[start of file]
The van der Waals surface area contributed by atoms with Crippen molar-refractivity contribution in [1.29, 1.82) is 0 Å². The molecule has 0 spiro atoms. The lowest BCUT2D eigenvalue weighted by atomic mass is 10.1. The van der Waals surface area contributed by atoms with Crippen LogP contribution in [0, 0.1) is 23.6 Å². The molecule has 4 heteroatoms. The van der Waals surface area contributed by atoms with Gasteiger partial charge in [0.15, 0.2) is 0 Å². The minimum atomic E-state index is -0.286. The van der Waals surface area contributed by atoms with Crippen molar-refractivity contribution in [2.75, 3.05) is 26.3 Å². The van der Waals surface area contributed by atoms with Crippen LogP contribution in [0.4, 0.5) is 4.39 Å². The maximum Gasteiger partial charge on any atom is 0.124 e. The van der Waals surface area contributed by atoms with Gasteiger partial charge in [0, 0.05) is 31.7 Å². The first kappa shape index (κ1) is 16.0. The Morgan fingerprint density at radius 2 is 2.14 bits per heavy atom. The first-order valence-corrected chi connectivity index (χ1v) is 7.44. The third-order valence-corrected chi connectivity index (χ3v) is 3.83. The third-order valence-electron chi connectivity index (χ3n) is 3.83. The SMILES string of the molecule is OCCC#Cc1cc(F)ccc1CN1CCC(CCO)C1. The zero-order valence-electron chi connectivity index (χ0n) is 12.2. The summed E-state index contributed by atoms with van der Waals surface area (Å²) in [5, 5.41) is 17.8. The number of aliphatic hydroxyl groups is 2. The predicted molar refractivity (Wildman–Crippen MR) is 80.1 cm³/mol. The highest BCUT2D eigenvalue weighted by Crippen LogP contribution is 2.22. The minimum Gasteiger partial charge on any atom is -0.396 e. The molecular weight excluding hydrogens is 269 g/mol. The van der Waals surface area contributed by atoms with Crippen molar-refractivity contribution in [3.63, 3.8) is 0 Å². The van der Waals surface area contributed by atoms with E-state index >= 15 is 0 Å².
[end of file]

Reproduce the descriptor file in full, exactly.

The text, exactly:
The van der Waals surface area contributed by atoms with Crippen molar-refractivity contribution in [1.29, 1.82) is 0 Å². The molecule has 0 spiro atoms. The lowest BCUT2D eigenvalue weighted by atomic mass is 10.1. The van der Waals surface area contributed by atoms with Crippen LogP contribution in [0, 0.1) is 23.6 Å². The molecule has 4 heteroatoms. The van der Waals surface area contributed by atoms with Gasteiger partial charge in [0.15, 0.2) is 0 Å². The minimum atomic E-state index is -0.286. The van der Waals surface area contributed by atoms with Crippen molar-refractivity contribution in [2.75, 3.05) is 26.3 Å². The van der Waals surface area contributed by atoms with Crippen LogP contribution in [0.4, 0.5) is 4.39 Å². The maximum Gasteiger partial charge on any atom is 0.124 e. The van der Waals surface area contributed by atoms with Gasteiger partial charge in [0, 0.05) is 31.7 Å². The first kappa shape index (κ1) is 16.0. The Morgan fingerprint density at radius 2 is 2.14 bits per heavy atom. The first-order valence-corrected chi connectivity index (χ1v) is 7.44. The third-order valence-corrected chi connectivity index (χ3v) is 3.83. The third-order valence-electron chi connectivity index (χ3n) is 3.83. The SMILES string of the molecule is OCCC#Cc1cc(F)ccc1CN1CCC(CCO)C1. The zero-order valence-electron chi connectivity index (χ0n) is 12.2. The summed E-state index contributed by atoms with van der Waals surface area (Å²) in [5, 5.41) is 17.8. The number of aliphatic hydroxyl groups is 2. The predicted molar refractivity (Wildman–Crippen MR) is 80.1 cm³/mol. The highest BCUT2D eigenvalue weighted by Crippen LogP contribution is 2.22. The minimum Gasteiger partial charge on any atom is -0.396 e. The molecular weight excluding hydrogens is 269 g/mol. The van der Waals surface area contributed by atoms with Crippen molar-refractivity contribution in [3.63, 3.8) is 0 Å². The van der Waals surface area contributed by atoms with E-state index >= 15 is 0 Å².